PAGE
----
Rida went further, arguing for a return to the shari’a as the guiding legal principle of the Islamic World and a restoration of some kind of caliphate to restore unity to that world. However, he maintained Abduh’s belief in the centrality of human reason and the need for Islam to once again tap into that capacity in order to bring itself into the modern world and compete with Europe. An earlier reformer, Jamal al-Din al-Afghani (d. 1897) had already done much to advance the notion that Islamic unity, or pan-Islamism, was the only hope that Islamic society had of resisting European colonialism, though he coupled his desire for unity with a belief that even a unified Islamic World could resist Europe only by adopting European innovations fully and quickly. Abduh and Rida, both heavily influenced by al-Afghani’s ideas of pan-Islamic unity, were less convinced of the importance of the latter.

But we’re getting away from the story of Hassan al-Banna, who was very political from a very early age. He participated actively (at the age of 13) in the 1919 Egyptian Revolution, the one that led the British to finally decide that Egypt was more trouble than it was worth and bug out declare Egypt’s independence in 1922. He studied to be an educator, first at the conservative mosque school in Mahmudiyah and with his very conservative father, then in Cairo at the Dar al-‘Ulum, which was founded in 1871 to train students in modern, “European” subjects. In 1927 he took a teaching job in Ismailiyah, which was the city from which the Suez Canal was operated and was, thus, the one place in Egypt where British influence was still very strong (they might abandon the country, but the British couldn’t afford to abandon the canal). It was here, disgusted by lingering colonialism and by the Egyptian government’s embrace of westernization and secularism, that al-Banna formed the Society of the Muslim Brothers. Its initial goals were modest, limited to what you’d expect of a charitable organization concerned with maintaining Islamic piety in the face of westernizing tendencies, but by the end of the 1940s it had offices all over Egypt, satellites forming in other countries in the region, and a membership of roughly 500,000, committed to resisting the Europeanization of the Islamic World.

We can see in al-Banna that the ideas of Abduh and Rida were already being corrupted into the modern definition of “Salafism,” the movement to establish a single Islamic political entity governed just as Muhammad’s community in Medina was governed. Where Abduh and Rida had embraced Shari’a as the legal framework for society and held the early salaf community up as a model for modern Islam because of its intellectual vibrancy and rigor, rejecting the kind of “tradition must be obeyed” stagnation of recent centuries, al-Banna reinterpreted their embrace of the early community as a call for modern Islamic society to adhere strictly to the model of that early community and try to recreate its laws, social structures, and political institutions. Abduh and Rida wanted to take Islamic society out of the 15th century and into the 20th by using the Islamic society of the 7th century as inspiration; al-Banna saw the 7th century society as a blueprint.

Al-Banna was also influenced by Sufism, having been a member of a Sufi order back in Mahmudiyah, and he organized his new society very much on the Sufi model, with him at the center as its shaykh/teacher and his disciples learning from him before going out to teach new recruits. His message of a return to Islam’s roots as the path to overcoming the threats of European colonialism and corrupting modernity was eagerly received by much of contemporary Islamic society, and this explains the society’s rapid growth. His call for unity reflected al-Afghani, though he was much more resistant to adopting European innovations. Al-Afghani had distinguished between European advances that he saw as enriching and worthwhile and those that were symptoms of what he saw as its European society’s rotten materialism, but al-Banna saw almost every European innovation as materialistic and potentially corrupting.

Al-Banna’s opposition to the British, his rejection of western culture in general, and his deep antisemitism, which was certainly influenced by what he saw as the Jewish and British displacement of the Palestinians but went far beyond a simple concern for the Palestinians, drew him inexorably to Hitler in the 1930s. The latter’s nationalist push for a German Reich echoed al-Banna’s own desire for a pan-Arab or even pan-Islamic nation that spanned the length and breadth of the caliphate at its height (i.e, from Spain to at least Iraq, if not all the way India), and obviously they shared an insidious, irrational hatred of the Jews. Al-Banna had members of the society translate Mein Kampf into Arabic and pledged that the Brotherhood would insure a British defeat when Hitler’s armies were ready to invade North Africa (obviously he kind of flopped on that one). In 1936, when Arabs in Palestine revolted against the British mandate and what they saw as its favoritism toward Jewish immigrants, the Brotherhood raised funds and held rallies in support of the rebels throughout the Arab world, and did much to make the Palestinian cause a pan-Arab concern.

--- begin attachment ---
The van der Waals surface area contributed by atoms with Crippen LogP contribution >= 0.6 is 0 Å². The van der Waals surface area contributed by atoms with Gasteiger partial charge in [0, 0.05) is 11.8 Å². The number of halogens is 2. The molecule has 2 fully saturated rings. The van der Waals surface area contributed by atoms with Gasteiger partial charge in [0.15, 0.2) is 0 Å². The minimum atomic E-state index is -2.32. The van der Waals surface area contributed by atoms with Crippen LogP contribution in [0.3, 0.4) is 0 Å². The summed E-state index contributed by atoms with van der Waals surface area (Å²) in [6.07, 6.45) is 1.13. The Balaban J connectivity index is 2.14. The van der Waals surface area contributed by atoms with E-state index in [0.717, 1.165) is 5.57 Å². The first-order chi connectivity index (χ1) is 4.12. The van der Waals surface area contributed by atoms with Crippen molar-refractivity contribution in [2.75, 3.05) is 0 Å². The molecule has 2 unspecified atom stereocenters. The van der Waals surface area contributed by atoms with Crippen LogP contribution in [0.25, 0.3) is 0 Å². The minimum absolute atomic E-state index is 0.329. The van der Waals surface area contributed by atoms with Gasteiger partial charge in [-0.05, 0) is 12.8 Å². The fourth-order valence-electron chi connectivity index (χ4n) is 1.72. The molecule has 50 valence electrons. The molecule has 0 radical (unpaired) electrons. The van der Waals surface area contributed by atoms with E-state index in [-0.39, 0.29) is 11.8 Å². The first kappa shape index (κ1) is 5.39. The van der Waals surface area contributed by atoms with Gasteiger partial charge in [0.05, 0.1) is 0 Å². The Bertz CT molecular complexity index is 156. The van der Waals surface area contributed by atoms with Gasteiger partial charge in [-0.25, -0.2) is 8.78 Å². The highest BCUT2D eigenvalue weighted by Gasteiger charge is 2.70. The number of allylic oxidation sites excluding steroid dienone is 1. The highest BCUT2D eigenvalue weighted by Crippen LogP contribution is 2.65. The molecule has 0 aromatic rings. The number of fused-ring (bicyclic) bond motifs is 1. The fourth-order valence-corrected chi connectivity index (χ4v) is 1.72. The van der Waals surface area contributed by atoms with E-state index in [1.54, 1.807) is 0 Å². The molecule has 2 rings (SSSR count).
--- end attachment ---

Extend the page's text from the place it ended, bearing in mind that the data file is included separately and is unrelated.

By 1948, when the Brotherhood sent fighters on its own accord to participate in the Arab-Israeli War, the Egyptian monarchy decided it had had enough and banned the Brotherhood, driving it underground. Some enterprising Brotherhood member assassinated the Egyptian Prime Minister, Mahmud al-Nuqrashi Pasha, in retaliation, earning a sharp rebuke from al-Banna, who decreed that terror was utterly unacceptable in Islam. At any rate, by this point the Brothers were becoming known for their violence, having also previously assassinated a judge and clashed with police. Al-Banna himself was assassinated a year later, probably by the government or someone similarly angered by Nuqrashi’s assassination. It’s worth noting that al-Banna was supposed to be meeting with a government negotiator when he was killed, and that negotiator just coincidentally never showed up.

So that’s how the Muslim Brotherhood was formed. While Hassan al-Banna was not a nice guy–you kind of forfeit any sense of decency when you help propagate Mein Kampf, you know?–it is worth noting that the MB’s origins were in charitable works and a focus on personal piety, and it’s also worth noting that al-Banna categorically rejected terror as a tactic in furthering the Brotherhood’s project. Next time I’ll talk about the MB’s most influential figure, Sayyid Qutb, and maybe bring us up to the present day (depends on how verbose I feel like being).

5 thoughts on “(Muslim) Brothers Gonna Work It Out (OK, probably not): Part I

  1. The rapid collapse earlier this month of Egypt’s Brotherhood regime demonstrates that Qutb’s philosophy isn’t an alternative to modernity. It’s the opposite of modernity, better known as backwardness. The Muslim world deserves better

    1. I agree, but Morsi, and Ennahda in Tunisia, aren’t getting Qutb quite right either. Their inability to govern competently is part ideological and part structural.

    1. Better call him or her “pharaoh”–the last king of Egypt left kind of a bad taste in everybody’s mouth!